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Author Topic: What are your favorite papers on the Canon 9400/8400/6400 printers?  (Read 1008 times)
mg73
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« on: April 25, 2013, 12:09:41 PM »
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I switched over from 'Epson land' and bought a canon 8400 for reasons I talked about in earlier threads.  I print landscapes and portraits mostly.  I'm using canvas a lot now for my landscapes and have settled on Epson Exhibition Canvas for my landscape work.  I had a custom profile done from colorHQ.com where I bought the printer (they give you 2 free custom profiles of your choice when you buy a printer from them) and have been happy with the canvas printing.

Now I'm thinking of what paper I can also use for my portraits and landscape.   On my epson printers (7600 and 4880) I had settled mostly on Hahnemule PhotRag, Epson Lustre, and occasionally Epson archival matte.  I also liked Epson Velvet.

With Epson printers, I was used to almost always using the canned icc profiles that came from epson  or the 3rd party paper manufactures.  However, with the canon 8400, there are, of course, no icc profiles for the epson papers.  However, I'm also noticing that there aren't a lot of profiles from the third party manufactures for the 8400 series.  There a lots of profiles for the other canon printers, but I keep coming up with a dearth of 8400 profiles.  I only have one more custom profile from colorHQ.  I'm wondering what papers you other canon users like and whether you use the canned profiles, or have invested in the means to create you own profiles.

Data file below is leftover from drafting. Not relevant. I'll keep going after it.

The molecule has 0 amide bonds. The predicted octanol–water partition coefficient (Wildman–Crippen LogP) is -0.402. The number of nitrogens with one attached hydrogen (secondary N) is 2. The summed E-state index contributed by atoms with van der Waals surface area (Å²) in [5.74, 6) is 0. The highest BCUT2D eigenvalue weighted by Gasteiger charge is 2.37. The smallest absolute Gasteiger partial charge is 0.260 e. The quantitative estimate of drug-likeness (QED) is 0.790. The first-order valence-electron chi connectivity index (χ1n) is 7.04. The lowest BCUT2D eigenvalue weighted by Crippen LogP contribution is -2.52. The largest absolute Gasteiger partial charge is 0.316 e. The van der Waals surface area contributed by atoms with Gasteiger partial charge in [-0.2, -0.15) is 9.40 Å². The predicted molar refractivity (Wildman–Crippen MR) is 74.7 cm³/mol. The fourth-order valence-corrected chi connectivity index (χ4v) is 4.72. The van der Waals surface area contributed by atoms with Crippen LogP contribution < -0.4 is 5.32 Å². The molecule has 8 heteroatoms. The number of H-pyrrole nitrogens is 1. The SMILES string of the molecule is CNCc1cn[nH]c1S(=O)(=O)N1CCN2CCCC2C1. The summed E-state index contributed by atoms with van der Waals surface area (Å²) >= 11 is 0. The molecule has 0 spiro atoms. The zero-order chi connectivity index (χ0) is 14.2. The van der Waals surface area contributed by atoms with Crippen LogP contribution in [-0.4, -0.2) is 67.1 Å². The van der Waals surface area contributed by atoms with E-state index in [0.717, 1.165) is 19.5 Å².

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Landscapes
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« Reply #1 on: April 25, 2013, 12:27:31 PM »
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I have a Canon iPF6100 and use Epson papers actually.  This has to do mostly with the fact that Epson papers are available locally.  I use the Epson Exhibition Canvas, which is quite lovely, after the Canon canvas was cracking too much.  I also use the Epson Ultra Premium Photo Paper Luster.  For the canvas, I had a profile made after I sprayed it with BC Timeless and this seems to work well.  I also had a profile made for the Luster paper but find that using auto color will be almost good enough.  I hear that the RC papers are all pretty much similar so the profiles all tend to be quite the same. 
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bill t.
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« Reply #2 on: April 25, 2013, 02:11:25 PM »
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Being of a practical mind, I would suggest whatever paper you select should have a paper base, which excludes the great generic genre of luster papers.  RC papers look great but are a total PITA in the handling and mounting department, and they outgas for a long time after printing.  I feel paper based prints are just easier to deal with and have no significant outgas problem.